Ballybunion. It’s a word that conjures up all that is spectacular and exhilarating about links golf in Ireland. I played it last week and it remains at the pinnacle of golfing experiences on this island.
Strange things happen though and there are three things that bemused me.
The first is the oft-heard comment that the opening holes are not that exciting, that you have to get to the 6th before the course takes off. Baloney.
The 1st is a deliciously inviting start and there are plenty of stories of nervous golfers hitting their opening tee shot into the graveyard alongside. The 2nd is one of the best and toughest holes in the course, with that big rise up the dune to reach the green. The par-3 3rd is downhill and extremely tough, yet people say it’s not pretty because of the caravan park beyond… a complaint I suspect that comes from making a right balls of the hole.
The back to back par-5s on the 4th and 5th may not have the seaside ‘wow’ factor and lack the scale of dunes found elsewhere, but the 4th is an excellent birdie opportunity (there aren’t many here) and the longer 5th gives you another shot at birdie, too. I won’t deny that they lack the drama of elsewhere, but take your birdies/pars and walk away happy. There are no easy holes after this.
The second comment is far more recent. I posted photos of the course on Twitter and someone replied saying they had played the course in the past two weeks and the greens were in terrible shape. The greens were perfect – more than perfect – when I played it and no greens anywhere can go from terrible to perfect in a fortnight.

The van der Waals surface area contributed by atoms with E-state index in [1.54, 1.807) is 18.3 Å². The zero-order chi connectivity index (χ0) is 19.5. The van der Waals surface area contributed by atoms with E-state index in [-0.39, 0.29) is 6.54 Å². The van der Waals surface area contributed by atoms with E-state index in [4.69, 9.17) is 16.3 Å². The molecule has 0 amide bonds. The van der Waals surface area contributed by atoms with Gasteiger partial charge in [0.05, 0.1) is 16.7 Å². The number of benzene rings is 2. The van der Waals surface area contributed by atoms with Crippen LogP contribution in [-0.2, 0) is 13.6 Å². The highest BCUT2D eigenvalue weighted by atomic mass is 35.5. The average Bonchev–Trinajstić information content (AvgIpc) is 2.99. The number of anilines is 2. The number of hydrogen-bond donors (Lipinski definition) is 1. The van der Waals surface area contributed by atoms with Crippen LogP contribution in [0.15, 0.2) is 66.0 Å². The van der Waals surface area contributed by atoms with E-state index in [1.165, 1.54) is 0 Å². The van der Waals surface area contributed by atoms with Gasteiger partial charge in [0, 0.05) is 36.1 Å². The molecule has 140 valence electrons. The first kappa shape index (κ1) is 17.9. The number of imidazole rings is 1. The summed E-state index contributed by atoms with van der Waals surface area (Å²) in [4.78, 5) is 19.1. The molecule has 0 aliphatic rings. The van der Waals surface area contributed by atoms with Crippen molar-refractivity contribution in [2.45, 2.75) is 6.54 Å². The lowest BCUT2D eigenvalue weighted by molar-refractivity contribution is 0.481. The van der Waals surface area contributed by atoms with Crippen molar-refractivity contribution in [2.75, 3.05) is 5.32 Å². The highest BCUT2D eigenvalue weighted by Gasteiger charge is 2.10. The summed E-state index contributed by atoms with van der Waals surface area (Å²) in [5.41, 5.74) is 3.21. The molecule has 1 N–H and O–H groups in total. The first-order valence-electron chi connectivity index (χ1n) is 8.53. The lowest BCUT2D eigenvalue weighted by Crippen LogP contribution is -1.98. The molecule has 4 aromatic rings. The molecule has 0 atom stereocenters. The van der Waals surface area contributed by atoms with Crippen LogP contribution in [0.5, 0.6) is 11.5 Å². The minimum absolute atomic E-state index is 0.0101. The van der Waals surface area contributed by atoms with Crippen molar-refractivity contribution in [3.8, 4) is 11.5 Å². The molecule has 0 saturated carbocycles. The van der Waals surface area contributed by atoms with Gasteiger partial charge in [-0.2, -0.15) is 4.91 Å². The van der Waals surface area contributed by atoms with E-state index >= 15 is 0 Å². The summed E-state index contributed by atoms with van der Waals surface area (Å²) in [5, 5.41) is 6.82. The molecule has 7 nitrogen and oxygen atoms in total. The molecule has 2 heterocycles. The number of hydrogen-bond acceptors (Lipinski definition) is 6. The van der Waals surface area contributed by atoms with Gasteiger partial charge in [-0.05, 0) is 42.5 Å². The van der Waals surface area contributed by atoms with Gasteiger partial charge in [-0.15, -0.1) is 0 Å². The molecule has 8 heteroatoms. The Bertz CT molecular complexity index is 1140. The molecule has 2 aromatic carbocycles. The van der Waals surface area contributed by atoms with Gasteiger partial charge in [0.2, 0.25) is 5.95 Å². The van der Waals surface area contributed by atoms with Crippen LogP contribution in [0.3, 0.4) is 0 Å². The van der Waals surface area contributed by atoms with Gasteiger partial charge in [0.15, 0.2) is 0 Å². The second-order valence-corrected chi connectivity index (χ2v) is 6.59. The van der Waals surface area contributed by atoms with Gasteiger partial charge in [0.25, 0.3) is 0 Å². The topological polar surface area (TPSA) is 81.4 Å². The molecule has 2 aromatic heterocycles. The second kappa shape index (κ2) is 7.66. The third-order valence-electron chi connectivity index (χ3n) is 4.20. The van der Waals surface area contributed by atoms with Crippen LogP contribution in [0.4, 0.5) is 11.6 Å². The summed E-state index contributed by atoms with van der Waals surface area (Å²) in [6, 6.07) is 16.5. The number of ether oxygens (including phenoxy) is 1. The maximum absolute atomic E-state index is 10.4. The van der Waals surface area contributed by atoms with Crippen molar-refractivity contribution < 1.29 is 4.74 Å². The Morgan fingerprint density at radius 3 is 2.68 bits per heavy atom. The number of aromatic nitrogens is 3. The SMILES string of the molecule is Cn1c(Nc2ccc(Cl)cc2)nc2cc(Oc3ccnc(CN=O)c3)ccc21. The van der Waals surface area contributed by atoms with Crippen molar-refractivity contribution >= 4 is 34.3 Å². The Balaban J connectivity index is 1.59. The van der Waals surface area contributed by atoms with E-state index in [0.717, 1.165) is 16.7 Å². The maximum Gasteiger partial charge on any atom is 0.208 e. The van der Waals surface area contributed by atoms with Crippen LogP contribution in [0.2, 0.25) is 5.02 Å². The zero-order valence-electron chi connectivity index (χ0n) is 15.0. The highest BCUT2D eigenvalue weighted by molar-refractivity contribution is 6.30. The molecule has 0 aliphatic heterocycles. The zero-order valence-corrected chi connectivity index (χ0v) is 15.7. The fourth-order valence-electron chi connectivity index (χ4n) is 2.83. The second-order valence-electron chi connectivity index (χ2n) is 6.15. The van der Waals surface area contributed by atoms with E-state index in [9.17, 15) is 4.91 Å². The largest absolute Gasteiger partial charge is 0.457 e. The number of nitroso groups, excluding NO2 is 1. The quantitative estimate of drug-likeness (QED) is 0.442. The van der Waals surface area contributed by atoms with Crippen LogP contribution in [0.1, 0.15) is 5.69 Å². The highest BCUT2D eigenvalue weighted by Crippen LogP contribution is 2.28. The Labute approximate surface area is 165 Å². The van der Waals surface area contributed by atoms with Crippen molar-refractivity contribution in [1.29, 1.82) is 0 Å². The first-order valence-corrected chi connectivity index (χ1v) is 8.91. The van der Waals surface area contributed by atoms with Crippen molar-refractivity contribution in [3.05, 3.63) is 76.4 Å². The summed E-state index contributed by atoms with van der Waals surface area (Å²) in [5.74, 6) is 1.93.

I had played Adare the day before and the greens there were also perfect, but utterly different to Ballybunion’s. Perhaps it depends on the type of greens you play on week-in, week-out… not to mention their speeds. Take a look at the photo and tell me those greens look anything but sublime.
The final thing that surprised me – no, annoyed me – was an article in the Irish Times on Saturday, discussing Ballybunion and its status as a tourist hotspot. The big hotel in the town, with 98 rooms, has been closed for half a decade but further down the article a comment is made that the town possesses no destination restaurant to bring people from the surrounding areas. I beg to differ.
Teach de Broc is a small, family-run boutique guesthouse located at the gates of Ballybunion Golf Club, and I had one of the best dinners I’ve eaten in a long time. I guess by being a part of the hotel the restaurant (named Strollers) may not be regarded as a ‘destination restaurant’ but I would happily travel to eat there and, given its location, golfers must love it.
Ballybunion remains a dream golf destination. The levels of love and devotion that go into the maintenance and conditioning of the course are phenomenal, and they are well summed up by what I saw as I walked off the 16th green: there were six lads on the 1st fairway repairing divots… and another six down by the green. That’s 12 in all making sure that golfers playing the following day would enjoy the best surfaces possible… assuming they didn’t finish in the graveyard.
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